For ActiveNav CMO Dean Gonsowski, there is such a thing as too much data.
“An interesting paradigm shift we’re at now is, as a universe thinking about how we leverage data, is it really helpful or is it noise and liability and toxic and risk?” Gonsowski told Technical.ly. “And I think we’re starting to see is that it’s more the latter.”
The way to combat this noise, he said, is knowing where a company’s data can be found — and what exactly it has. ActiveNav, the Reston, Virginia-based data privacy and governance software provider, just dropped a brand-new tool to help.
Inventory, the company’s new data-mapping-as-a-service tool, creates, well, an inventory of a company’s data, organizing it into files and analyzing what data is toxic or vulnerable. From there, it lets companies find, store and filter out unnecessary data, be it data systems information, customer data like social security numbers and user-created data like emails, spreadsheets and messages from Slack or Microsoft Teams.
With increasing data privacy laws and an increase in hacking and data breaches, Gonsowski said now is a crucial time to know all about your data, because he thinks companies may find that excess data goes from beyond unnecessary and into a liability.
“Unfortunately it means that a lot of companies are sitting on kind of this toxic, dark data store,” Gonsowski said. “It would be okay if people had visibility into what their assets were and what their files and inventory and content was, but they don’t. And one of the reasons is that data mapping as a discipline has largely kind of failed.”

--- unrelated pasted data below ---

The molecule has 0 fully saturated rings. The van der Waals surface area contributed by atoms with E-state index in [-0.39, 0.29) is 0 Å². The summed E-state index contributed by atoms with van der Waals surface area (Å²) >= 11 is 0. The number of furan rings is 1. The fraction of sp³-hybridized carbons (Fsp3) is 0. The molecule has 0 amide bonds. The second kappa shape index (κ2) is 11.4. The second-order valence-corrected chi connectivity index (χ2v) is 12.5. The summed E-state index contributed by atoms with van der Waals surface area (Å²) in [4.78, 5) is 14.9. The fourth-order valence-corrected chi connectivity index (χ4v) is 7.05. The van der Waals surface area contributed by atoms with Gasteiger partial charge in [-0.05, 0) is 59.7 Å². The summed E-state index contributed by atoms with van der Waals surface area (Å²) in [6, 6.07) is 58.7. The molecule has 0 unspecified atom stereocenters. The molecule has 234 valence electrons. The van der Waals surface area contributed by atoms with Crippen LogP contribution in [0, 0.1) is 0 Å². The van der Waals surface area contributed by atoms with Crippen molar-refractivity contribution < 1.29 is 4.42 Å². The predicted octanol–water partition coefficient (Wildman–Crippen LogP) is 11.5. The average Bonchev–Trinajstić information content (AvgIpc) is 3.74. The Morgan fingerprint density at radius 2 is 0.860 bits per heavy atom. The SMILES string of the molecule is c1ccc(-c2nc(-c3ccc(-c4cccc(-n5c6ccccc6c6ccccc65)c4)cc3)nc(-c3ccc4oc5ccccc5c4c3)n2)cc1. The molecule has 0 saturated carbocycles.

The Inventory system also highlights “toxicity spots” be it certain departments or even certain office locations, if a company has multiple. The system also tracks and monitors data over time, since data is always changing and being added to. While it’s obvious that an organization might want to protect the personal information of clients and staff, and likely know where that is, Gonsowski said not knowing what data is where can put both customers and companies at risk.
“The interesting thing to me about a lot of this is that companies don’t understand their data really well,” Gonsowski said. “Which you could say is fine at some level, but the people who do really understand your data? Well, it’s the hackers.”
But once they’ve pinned down their data, Gonsowski said, the best thing to do might actually be getting rid of anything unnecessary or at least moving it elsewhere. Although it can be useful, the more data there is, the more there is to lose in a breach.
Gonsowski offered a comparison of this reconsideration of stored data: If you knew someone was going to rob your garage regularly, you might think differently about what you stored in there.
“We think this sensitive data discovery and data mapping as a service is going to be this new area that emerges, as people realize that you can’t be data privacy compliant without actually understanding your data,” Gonsowski said.